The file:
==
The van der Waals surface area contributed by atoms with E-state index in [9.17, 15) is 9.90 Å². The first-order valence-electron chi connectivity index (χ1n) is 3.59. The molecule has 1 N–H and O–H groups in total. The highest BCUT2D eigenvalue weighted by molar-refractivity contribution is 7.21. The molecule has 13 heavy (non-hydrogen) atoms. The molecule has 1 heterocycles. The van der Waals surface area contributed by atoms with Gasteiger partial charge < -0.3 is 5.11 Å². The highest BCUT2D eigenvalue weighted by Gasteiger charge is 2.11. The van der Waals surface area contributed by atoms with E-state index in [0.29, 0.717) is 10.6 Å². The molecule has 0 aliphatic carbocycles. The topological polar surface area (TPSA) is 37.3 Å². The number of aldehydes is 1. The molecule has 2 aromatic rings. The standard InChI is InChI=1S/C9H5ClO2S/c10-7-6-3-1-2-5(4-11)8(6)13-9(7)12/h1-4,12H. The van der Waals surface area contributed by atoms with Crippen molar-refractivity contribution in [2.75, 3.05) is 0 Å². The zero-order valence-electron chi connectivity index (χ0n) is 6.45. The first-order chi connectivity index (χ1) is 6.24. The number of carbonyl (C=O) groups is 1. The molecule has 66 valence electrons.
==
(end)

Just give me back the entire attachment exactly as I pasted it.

The van der Waals surface area contributed by atoms with E-state index in [9.17, 15) is 9.90 Å². The first-order valence-electron chi connectivity index (χ1n) is 3.59. The molecule has 1 N–H and O–H groups in total. The highest BCUT2D eigenvalue weighted by molar-refractivity contribution is 7.21. The molecule has 13 heavy (non-hydrogen) atoms. The molecule has 1 heterocycles. The van der Waals surface area contributed by atoms with Gasteiger partial charge < -0.3 is 5.11 Å². The highest BCUT2D eigenvalue weighted by Gasteiger charge is 2.11. The van der Waals surface area contributed by atoms with E-state index in [0.29, 0.717) is 10.6 Å². The molecule has 0 aliphatic carbocycles. The topological polar surface area (TPSA) is 37.3 Å². The number of aldehydes is 1. The molecule has 2 aromatic rings. The standard InChI is InChI=1S/C9H5ClO2S/c10-7-6-3-1-2-5(4-11)8(6)13-9(7)12/h1-4,12H. The van der Waals surface area contributed by atoms with Crippen molar-refractivity contribution in [2.75, 3.05) is 0 Å². The zero-order valence-electron chi connectivity index (χ0n) is 6.45. The first-order chi connectivity index (χ1) is 6.24. The number of carbonyl (C=O) groups is 1. The molecule has 66 valence electrons.